How the Archer by Paulo Coelho changed my life.
A Story inspired on the book
Once upon a time, there was a young warrior. He was a bit lost in life. He didn’t know what to aim at. So he did what he had done the last time when he felt a bit lost. He went into the mountains to search for the magnolia tree.
The sun kissed the mountain tops and a cold breeze touched his skin. The wizard stood next to the magnolia tree as if he hadn’t moved since the last time that the warrior was there.
“Dear Learn More Wizard, I have come back to you. I need your wisdom again,” the warrior said. “Well, dear Read More Warrior, good questions lead to wisdom, so what is your question?” the wizard responded. “I’m a bit lost in life,” the warrior said,” It feels like I’m at a cross point in a multidimensional maze and I need to make an important decision. Should I go right or left? Up or down? Inwards or outwards? I don’t know. There are too many options.”
The wizard looked into the distance as if he had not heard a single word of what the warrior had just said. Right before the warrior wanted to go on, the wizard said, “When this tree was only just a little sapling, I was more or less your age. My room was a mess back then because whenever I tried to clean it, I just could not start. I didn’t know where to begin. Until my mom gave me the advice to stand at the door opening, look into my room and, start cleaning from left to right, that changed everything.” “And what is that supposed to mean?” asked the warrior. “It means that just for now, turn left in your maze, and keep turning left. In that manner, you will always find the exit. Later on, you might start to enjoy being in the maze, and then you can get more creative in your decisions, but for now, keep it easy and just keep turning left,” the wizard responded.
The warrior had his doubts about the wizard’s advice. What if turning left is not the right direction? Why can’t he just show me the way? He knows everything, right? I would never like to be stuck in a maze! The wizard interrupted the warrior’s thoughts by saying, “Look, it seems like you don’t get the point. Let me explain it in another way.” The wizard stepped to the tree and took a long, beautiful bow from behind it. “Take it,” the wizard said while holding it in front of the warrior. “I can see you have trained a lot with the sword, but now it is time for you to try something else.”
The warrior held the bow awkwardly in his hands, not being used to its fragility. He knew something was missing. “Where are the arrows?” the warrior asked. “At this point, the arrows are only in your thoughts,” the wizard said,” if you want arrows, you will have to make them yourself.” The sun was timidly hiding itself behind the mountains. “Warrior, I know I haven’t given you the answers you came for, but sometimes you have to find them yourself. It’s time for you to go now. There is only one thing left, I want you to remember:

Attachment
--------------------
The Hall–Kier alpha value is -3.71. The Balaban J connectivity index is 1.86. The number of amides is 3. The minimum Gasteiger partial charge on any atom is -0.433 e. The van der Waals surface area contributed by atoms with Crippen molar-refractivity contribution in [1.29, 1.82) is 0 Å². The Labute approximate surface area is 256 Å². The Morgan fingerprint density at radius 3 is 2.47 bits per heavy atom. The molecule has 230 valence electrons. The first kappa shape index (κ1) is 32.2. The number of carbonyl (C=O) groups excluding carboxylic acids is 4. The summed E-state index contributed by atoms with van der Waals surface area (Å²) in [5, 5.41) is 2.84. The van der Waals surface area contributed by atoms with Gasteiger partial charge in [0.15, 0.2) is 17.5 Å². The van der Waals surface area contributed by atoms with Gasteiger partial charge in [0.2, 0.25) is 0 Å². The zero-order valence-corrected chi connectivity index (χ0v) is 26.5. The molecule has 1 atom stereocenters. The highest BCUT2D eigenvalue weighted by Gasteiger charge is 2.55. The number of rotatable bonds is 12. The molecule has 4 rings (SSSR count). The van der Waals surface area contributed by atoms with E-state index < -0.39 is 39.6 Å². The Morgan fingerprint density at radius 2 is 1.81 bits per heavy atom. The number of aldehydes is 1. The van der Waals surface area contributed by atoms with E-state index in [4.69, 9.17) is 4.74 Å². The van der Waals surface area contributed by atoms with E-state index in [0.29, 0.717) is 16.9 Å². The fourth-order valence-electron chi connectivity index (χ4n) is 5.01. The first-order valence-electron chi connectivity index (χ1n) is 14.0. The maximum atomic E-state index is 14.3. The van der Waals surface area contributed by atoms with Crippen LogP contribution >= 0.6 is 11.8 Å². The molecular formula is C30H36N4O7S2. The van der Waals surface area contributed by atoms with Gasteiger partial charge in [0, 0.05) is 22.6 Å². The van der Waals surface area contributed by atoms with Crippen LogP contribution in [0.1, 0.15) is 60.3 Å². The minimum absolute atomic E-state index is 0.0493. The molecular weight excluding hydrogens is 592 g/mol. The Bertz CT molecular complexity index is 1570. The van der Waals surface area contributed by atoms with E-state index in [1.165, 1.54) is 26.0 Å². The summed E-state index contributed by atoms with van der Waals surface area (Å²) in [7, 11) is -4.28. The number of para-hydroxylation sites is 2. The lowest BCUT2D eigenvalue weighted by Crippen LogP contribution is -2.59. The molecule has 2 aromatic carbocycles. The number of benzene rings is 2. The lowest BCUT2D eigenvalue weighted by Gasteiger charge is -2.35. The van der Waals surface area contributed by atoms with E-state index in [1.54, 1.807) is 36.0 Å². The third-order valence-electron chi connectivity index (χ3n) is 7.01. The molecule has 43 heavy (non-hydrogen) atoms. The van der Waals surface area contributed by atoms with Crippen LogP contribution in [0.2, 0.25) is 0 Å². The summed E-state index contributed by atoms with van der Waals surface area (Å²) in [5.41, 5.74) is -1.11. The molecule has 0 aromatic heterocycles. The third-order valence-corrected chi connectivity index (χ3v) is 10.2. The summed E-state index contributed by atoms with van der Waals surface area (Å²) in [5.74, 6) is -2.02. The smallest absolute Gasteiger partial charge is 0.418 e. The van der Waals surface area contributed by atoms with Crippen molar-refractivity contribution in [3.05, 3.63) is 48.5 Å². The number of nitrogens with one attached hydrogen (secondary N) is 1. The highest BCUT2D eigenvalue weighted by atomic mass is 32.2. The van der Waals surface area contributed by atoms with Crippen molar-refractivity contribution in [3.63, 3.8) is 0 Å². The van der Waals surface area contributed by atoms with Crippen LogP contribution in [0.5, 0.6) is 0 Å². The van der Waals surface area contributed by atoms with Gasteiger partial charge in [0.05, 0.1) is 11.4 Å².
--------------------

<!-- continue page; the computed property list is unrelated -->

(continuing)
When the warrior walked down the mountain path, he felt the weight of even more questions pushing him down.
Several years later, the warrior went back into the mountains. When the wizard saw him, he said, “I see you’ve come with the bow and some arrows as well.” The warrior took the bow off his back with a proud smile and said, “I want to show you what I’ve learned. Do you see the highest flower of the magnolia tree?” He loaded the bow, aimed, and let go of the arrow which pierced the flower. “Impressive,” the wizard said, “where do you have the arrows from?” “When you gave me the bow,” the warrior said,” it felt like unutilized potential. So I decided to make the arrows myself. I went into the forest to search for sticks, climbed into trees to collect feathers, and dived into the lake to find the right stones.” “And what did you do after that?” the wizard asked. “I started to train,” the warrior said,” I fired my arrows every day until I perfected the technique.” The wizard asked the warrior to shoot another arrow and another one, and another one, … Until nearly half of the flowers of the magnolia tree were pierced.
“How does it feel to be able to do that? To make no more mistakes?”, the wizard asked. “Well,” the warrior said,” it feels less exciting than I expected.” It seemed like the wizard was trying to hide a smile. “And how did it feel to make the arrows yourself? How did it feel to go into the woods, climb trees, and dive in the lake?” The warrior started to realize what the wizard tried to say. “It felt … fun. I lost track of time, and it felt challenging and meaningful at the same time,” the warrior said. “You see, “said the wizard,” working towards a specific goal is often more interesting and meaningful than the accomplishment of the goal itself.” The wizard took a necklace out of his pocket and gave it to the warrior, “This necklace will serve as a reminder that life is a journey. But you are the one that has to take the first step. From then on, it will be easier to keep going. So if you ever feel stuck again, just try something. Take your shot. Enjoy it
When the warrior walked down the mountain path, the sun was shining and the birds were singing. Suddenly, he had the urge to run. So he ran. He opened his arms, and it felt like he was flying. An invincible feeling diffused into every cell of his body. He had even more questions now, but that was okay, these questions lifted him up instead of weighing him down.
When you see the warrior these days, he is always wearing his necklace and leaves a path of arrows behind wherever he goes. Not for finding his way back, but for showing others the way.
Sometimes it can be very straightforward. Whatever you’re procrastinating on right now, take your shot and enjoy the process.